Grandma was thirty and had four children when she immigrated to America. Food was more plentiful, but there was neither time nor money for gourmet ambitions. Grandma was always busy gardening, taking care of children, and working part time for extra money. She cooked constantly to feed the masses, but usually while doing other things. Her youngest sons teased her about being a "pot smoker" because she often put something on to cook, then went out to the garden and forgot about it.

Gardening and preserving food from that garden was a full time job and an essential one. Famine was not abstract to my grandparents. They worked hard to stock up against hard times. Food was the ultimate blessing and never to be wasted. Here is a poem I wrote about Grandma and food a few years after she passed away and I moved into her house.

Grandma Menssen 

You’re here when I pick peaches off the ground. 
We cannot let them rot; waste is a sin. 
No matter there are plenty on the tree, 
Far more than I can eat and I won’t can. 
You did, filling up a fruit jar fortress 
Against the famine that you feared would come. 
Your childhood hunger forbade picky eating.
Refusing vegetables would bring a frown 
And sermon on ingratitude to God. 

Mowing your lawn, I wonder what you thought of 
While doing the same task. We scarcely talked— 
Both shy, quiet, me intimidated, 
Afraid you might send me to clean my room. 
Watching taught me what we have in common: 
Deep set eyes, big hips, and busy hands.
(I’m always knitting. You preferred crochet.)
You rarely smiled—we’re not a smiling clan— 
You, me, Dad, though transplanted to sunshine 
Stay gloomy like the gray of Hamburg skies.
Being outdoors seems to ease the burden
So I plant gardens underneath your trees.

What separated us is you could work
And seemed to like it, working all the time.
I will stand in weeds grown past my ankles
Ignore them and just gaze up at the sky.
You spoke in black and white and right and wrong
While I prefer the muddy shades of gray.
You taught high standards and though I fall short 
I eat my vegetables because of you.

Grandma didn't leave us a German food heritage, but we were left with a strong garden food heritage.

For many years, there was a family newsletter which each sibling contributed to. When Mom read them out loud to us, we laughed because they were almost all farm reports. Planting, weather, harvesting, took priority over dance recitals and soccer games.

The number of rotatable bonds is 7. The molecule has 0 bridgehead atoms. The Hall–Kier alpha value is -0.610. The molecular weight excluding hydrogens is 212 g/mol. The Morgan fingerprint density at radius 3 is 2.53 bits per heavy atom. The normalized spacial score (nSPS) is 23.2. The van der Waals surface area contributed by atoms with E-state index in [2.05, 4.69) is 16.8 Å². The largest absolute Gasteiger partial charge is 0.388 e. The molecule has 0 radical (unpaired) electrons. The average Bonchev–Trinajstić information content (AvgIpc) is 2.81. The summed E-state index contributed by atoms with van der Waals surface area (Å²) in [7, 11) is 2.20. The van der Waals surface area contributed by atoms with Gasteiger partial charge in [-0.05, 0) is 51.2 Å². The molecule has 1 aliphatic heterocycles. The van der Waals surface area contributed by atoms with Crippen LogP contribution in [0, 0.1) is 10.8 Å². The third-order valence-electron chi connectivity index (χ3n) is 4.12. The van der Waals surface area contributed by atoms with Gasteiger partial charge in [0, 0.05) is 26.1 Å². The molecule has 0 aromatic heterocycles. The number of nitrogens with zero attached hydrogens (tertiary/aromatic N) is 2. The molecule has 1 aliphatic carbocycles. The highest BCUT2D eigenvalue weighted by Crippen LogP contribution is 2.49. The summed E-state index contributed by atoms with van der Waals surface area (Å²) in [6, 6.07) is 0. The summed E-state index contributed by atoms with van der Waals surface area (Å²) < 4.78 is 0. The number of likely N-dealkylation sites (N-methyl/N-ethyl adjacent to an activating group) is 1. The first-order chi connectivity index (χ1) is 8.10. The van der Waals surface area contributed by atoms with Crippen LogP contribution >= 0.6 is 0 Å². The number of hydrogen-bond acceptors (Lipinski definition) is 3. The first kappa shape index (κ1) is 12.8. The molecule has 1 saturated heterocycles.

Fruit dishes are the part of my childhood garden diet that I remember most fondly. Probably because I didn't appreciate vegetables until adulthood. Grandma had two wonderful improvements to a basic white or yellow cake. Her go-to recipe was to top the cake with canned peaches with the juice thickened into a similar texture to Danish dessert. Of course there was Cool Whip as well. Even better is plum cake. The plums are Stanley or Italian plums--prunes before they are dried. The plums are halved and arranged inside-up on the top of cake batter, then the whole thing is sprinkled with sugar and baked. It's heaven, believe me.

I don't know if it's a German thing, but my mom would sometimes make fruit-centered dinners. Potato pancakes topped with applesauce (only good with tart, home-made applesauce) is German. But we also had cherry dumplings, tapioca pudding made from homemade grape juice and topped with vanilla ice cream, and homemade vanilla pudding topped with peaches, strawberries, or raspberries. Those may not have all been main courses, but that's how I remember them and it's making me hungry. I need to defrost a quart of raspberries and call it lunch. 

Do you have an ethnic food tradition, or a longing for one? I'd love to hear about it in the comments.


I am quite happy with my finished cowl made from beautiful merino from Mountain Meadows Wool. It is a nearly seamless tube and is very warm. I think it would be great for people who walk year round or cross country ski. It is available in my shop.

1 comment:

  1. Sausage is always healthier than, well,, milkshakes. Or is it? The food looks amazing.